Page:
Karen Black’s recognisable oil on marine ply paintings hover somewhere between figuration and abstraction. Swathes of vivid colour surround obscured figures veiled in drips and splashes of paint. Her subjects fuse the historical with the mythical and the political with the personal as she examines tales of separation, isolation, loss and violence. Black captures emotive expression with a raw mark or gestural brush stroke with impressive prowess.
Black has enjoyed great accolades since her recent arrival on the contemporary art scene after two decades in the costume design industry, and teaching art and screen printing in the community arts sector in Sydney. Drama and theatre inform her use of allegory and metaphor when tackling current tragedies such as the Egyptian revolution, Afghan refugees, and the Christmas Island asylum seekers deaths in 2010; “I do set up the paintings as if they were stage plays..I pit characters against each other.”[i]
This new body of work explores self-immolation, a prominent media focus following more than a dozen incidences in Egypt during the Arab Spring, the countless cases in Tibet in 2012 and last year’s lone protest on Washington’s National Mall. This dark and unnerving topic is camouflaged in drips, smears and thick brush strokes. Layers of vibrant colour give way to open areas of washes of soft tones, together creating complex backdrops for the crowds of figures featured. Black obscures elements in her works and she invites her audience to seek out these subtleties and discover the complexities of the work in its entirety. Such potent political subjects are approached in an intensely personal and
focused manner with careful research into the stories of the figures she depicts, “…I usually know who all the people are in terms of what they’re thinking, and why they are there…that they walk in a certain way.”[ii]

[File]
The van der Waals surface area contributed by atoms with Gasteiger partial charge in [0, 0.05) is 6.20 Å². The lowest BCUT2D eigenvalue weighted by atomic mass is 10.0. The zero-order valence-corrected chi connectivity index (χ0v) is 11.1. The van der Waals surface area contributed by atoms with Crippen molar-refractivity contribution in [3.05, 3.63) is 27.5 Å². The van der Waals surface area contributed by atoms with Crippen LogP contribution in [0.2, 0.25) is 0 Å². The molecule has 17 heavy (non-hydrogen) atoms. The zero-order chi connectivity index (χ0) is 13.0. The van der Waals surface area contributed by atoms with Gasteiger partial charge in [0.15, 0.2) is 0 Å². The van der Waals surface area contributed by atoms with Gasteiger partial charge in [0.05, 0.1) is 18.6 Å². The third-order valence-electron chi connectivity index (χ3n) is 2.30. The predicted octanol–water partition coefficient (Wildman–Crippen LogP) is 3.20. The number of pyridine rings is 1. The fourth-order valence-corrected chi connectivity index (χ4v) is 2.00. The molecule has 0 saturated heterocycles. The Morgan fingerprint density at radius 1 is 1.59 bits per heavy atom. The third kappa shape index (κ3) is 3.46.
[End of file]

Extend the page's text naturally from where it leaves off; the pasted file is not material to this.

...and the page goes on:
It is through her figure’s postures or gestures that these dark tragedies unfold, though the morbidity is abated by the intensity of colour that dominates Black’s paintings. This vibrant palette opens the narrative and alludes to a sense of an outcome, a celebration of new beginning or an opportunity for hope. “The relationship between contemporary global human rights issues and individual experiences of suffering, encouraging viewers to relate to the plight of her subjects through identification and empathetic self-projection, an emotive and effective outcome of experiencing her
Karen Black completed a Bachelor of Fine Art at Griffith University in 2011 and currently lives and works in Brisbane. In 2014 she was awarded the Belle Arti Prize and was the Art and Australia/Credit Suisse Private Banking Contemporary Art Award recipient the year prior. Karen Black’s recent exhibitions of note include last year’s Art & Australia Collection 2003-2013, Hazlehurst Regional Gallery, NSW; ART Hong Kong, 2012; Art Fair Tokyo, 2012 and in 2011; both Art Stage Singapore and Global Spotlight Artist at Art Taipei. Black’s works are held in prestigious public collections including Monash University Museum of Art, Griffith University Art Gallery, Artbank, Macquarie Bank Collection and the Salsali Private Museum, Dubai, in addition to various private collections both in Australia and overseas.
[i] Rule, Dan. ‘Karen Black – Revolution at centre stage’, Vault, Issue 5, 2014 [ii] Rule, Dan. ‘Karen Black – Revolution at centre stage’, Vault, Issue 5, 2014 [iii] Lisa Bryan-Brown Paint: Studies in the Synecdochic Potential of TragedyArtist’s profile